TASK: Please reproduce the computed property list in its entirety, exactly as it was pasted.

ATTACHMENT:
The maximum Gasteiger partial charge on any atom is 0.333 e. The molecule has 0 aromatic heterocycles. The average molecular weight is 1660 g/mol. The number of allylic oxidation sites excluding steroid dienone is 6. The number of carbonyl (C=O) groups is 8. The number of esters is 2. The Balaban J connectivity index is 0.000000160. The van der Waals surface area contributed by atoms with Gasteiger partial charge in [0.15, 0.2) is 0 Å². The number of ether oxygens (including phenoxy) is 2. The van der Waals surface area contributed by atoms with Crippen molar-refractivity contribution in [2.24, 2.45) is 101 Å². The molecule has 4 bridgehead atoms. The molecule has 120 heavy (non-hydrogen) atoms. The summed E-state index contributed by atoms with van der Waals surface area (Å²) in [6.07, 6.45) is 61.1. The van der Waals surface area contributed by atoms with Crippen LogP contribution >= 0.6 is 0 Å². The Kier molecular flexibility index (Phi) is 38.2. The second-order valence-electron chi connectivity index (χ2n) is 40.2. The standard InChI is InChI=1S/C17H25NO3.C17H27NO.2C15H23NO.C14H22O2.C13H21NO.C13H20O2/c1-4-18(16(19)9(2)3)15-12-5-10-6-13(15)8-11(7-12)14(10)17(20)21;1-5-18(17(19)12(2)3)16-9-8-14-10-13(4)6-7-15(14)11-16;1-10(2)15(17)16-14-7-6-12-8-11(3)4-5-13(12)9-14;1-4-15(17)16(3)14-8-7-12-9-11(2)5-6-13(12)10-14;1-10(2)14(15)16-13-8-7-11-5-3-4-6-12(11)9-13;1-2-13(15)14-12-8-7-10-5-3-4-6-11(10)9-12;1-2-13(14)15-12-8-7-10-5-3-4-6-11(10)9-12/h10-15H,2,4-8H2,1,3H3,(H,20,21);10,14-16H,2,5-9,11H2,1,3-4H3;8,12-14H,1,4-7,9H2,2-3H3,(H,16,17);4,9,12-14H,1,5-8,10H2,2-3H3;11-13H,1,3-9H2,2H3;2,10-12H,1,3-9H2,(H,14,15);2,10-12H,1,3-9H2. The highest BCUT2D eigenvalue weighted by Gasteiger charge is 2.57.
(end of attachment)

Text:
The maximum Gasteiger partial charge on any atom is 0.333 e. The molecule has 0 aromatic heterocycles. The average molecular weight is 1660 g/mol. The number of allylic oxidation sites excluding steroid dienone is 6. The number of carbonyl (C=O) groups is 8. The number of esters is 2. The Balaban J connectivity index is 0.000000160. The van der Waals surface area contributed by atoms with Gasteiger partial charge in [0.15, 0.2) is 0 Å². The number of ether oxygens (including phenoxy) is 2. The van der Waals surface area contributed by atoms with Crippen molar-refractivity contribution in [2.24, 2.45) is 101 Å². The molecule has 4 bridgehead atoms. The molecule has 120 heavy (non-hydrogen) atoms. The summed E-state index contributed by atoms with van der Waals surface area (Å²) in [6.07, 6.45) is 61.1. The van der Waals surface area contributed by atoms with Crippen LogP contribution >= 0.6 is 0 Å². The Kier molecular flexibility index (Phi) is 38.2. The second-order valence-electron chi connectivity index (χ2n) is 40.2. The standard InChI is InChI=1S/C17H25NO3.C17H27NO.2C15H23NO.C14H22O2.C13H21NO.C13H20O2/c1-4-18(16(19)9(2)3)15-12-5-10-6-13(15)8-11(7-12)14(10)17(20)21;1-5-18(17(19)12(2)3)16-9-8-14-10-13(4)6-7-15(14)11-16;1-10(2)15(17)16-14-7-6-12-8-11(3)4-5-13(12)9-14;1-4-15(17)16(3)14-8-7-12-9-11(2)5-6-13(12)10-14;1-10(2)14(15)16-13-8-7-11-5-3-4-6-12(11)9-13;1-2-13(15)14-12-8-7-10-5-3-4-6-11(10)9-12;1-2-13(14)15-12-8-7-10-5-3-4-6-11(10)9-12/h10-15H,2,4-8H2,1,3H3,(H,20,21);10,14-16H,2,5-9,11H2,1,3-4H3;8,12-14H,1,4-7,9H2,2-3H3,(H,16,17);4,9,12-14H,1,5-8,10H2,2-3H3;11-13H,1,3-9H2,2H3;2,10-12H,1,3-9H2,(H,14,15);2,10-12H,1,3-9H2. The highest BCUT2D eigenvalue weighted by Gasteiger charge is 2.57.